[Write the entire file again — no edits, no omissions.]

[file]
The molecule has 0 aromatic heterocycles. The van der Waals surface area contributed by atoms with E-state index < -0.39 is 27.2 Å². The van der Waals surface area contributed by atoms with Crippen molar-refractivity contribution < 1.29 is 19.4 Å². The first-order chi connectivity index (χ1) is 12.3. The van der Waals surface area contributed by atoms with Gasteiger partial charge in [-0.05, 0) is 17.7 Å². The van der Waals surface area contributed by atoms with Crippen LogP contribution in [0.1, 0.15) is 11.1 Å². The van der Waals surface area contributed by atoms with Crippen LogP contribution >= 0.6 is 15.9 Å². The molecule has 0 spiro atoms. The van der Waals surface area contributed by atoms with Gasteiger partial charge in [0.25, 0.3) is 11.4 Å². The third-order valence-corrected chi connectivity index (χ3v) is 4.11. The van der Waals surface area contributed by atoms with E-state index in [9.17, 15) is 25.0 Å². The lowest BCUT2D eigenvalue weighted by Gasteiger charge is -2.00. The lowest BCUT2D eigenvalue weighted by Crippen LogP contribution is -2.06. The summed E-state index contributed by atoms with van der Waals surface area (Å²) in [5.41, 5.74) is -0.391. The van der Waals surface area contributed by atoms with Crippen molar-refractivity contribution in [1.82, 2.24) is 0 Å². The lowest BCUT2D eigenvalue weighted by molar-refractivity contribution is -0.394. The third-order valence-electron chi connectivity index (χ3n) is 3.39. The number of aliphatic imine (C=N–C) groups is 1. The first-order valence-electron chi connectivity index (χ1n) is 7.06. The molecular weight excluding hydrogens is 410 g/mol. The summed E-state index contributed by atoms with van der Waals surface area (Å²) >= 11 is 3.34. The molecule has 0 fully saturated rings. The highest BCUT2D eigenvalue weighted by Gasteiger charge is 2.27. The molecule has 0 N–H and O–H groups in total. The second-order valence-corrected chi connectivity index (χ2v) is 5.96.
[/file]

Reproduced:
The molecule has 0 aromatic heterocycles. The van der Waals surface area contributed by atoms with E-state index < -0.39 is 27.2 Å². The van der Waals surface area contributed by atoms with Crippen molar-refractivity contribution < 1.29 is 19.4 Å². The first-order chi connectivity index (χ1) is 12.3. The van der Waals surface area contributed by atoms with Gasteiger partial charge in [-0.05, 0) is 17.7 Å². The van der Waals surface area contributed by atoms with Crippen LogP contribution in [0.1, 0.15) is 11.1 Å². The van der Waals surface area contributed by atoms with Crippen LogP contribution >= 0.6 is 15.9 Å². The molecule has 0 spiro atoms. The van der Waals surface area contributed by atoms with Gasteiger partial charge in [0.25, 0.3) is 11.4 Å². The third-order valence-corrected chi connectivity index (χ3v) is 4.11. The van der Waals surface area contributed by atoms with E-state index in [9.17, 15) is 25.0 Å². The lowest BCUT2D eigenvalue weighted by Gasteiger charge is -2.00. The lowest BCUT2D eigenvalue weighted by Crippen LogP contribution is -2.06. The summed E-state index contributed by atoms with van der Waals surface area (Å²) in [5.41, 5.74) is -0.391. The van der Waals surface area contributed by atoms with Crippen molar-refractivity contribution in [1.82, 2.24) is 0 Å². The lowest BCUT2D eigenvalue weighted by molar-refractivity contribution is -0.394. The third-order valence-electron chi connectivity index (χ3n) is 3.39. The number of aliphatic imine (C=N–C) groups is 1. The first-order valence-electron chi connectivity index (χ1n) is 7.06. The molecular weight excluding hydrogens is 410 g/mol. The summed E-state index contributed by atoms with van der Waals surface area (Å²) >= 11 is 3.34. The molecule has 0 fully saturated rings. The highest BCUT2D eigenvalue weighted by Gasteiger charge is 2.27. The molecule has 0 N–H and O–H groups in total. The second-order valence-corrected chi connectivity index (χ2v) is 5.96.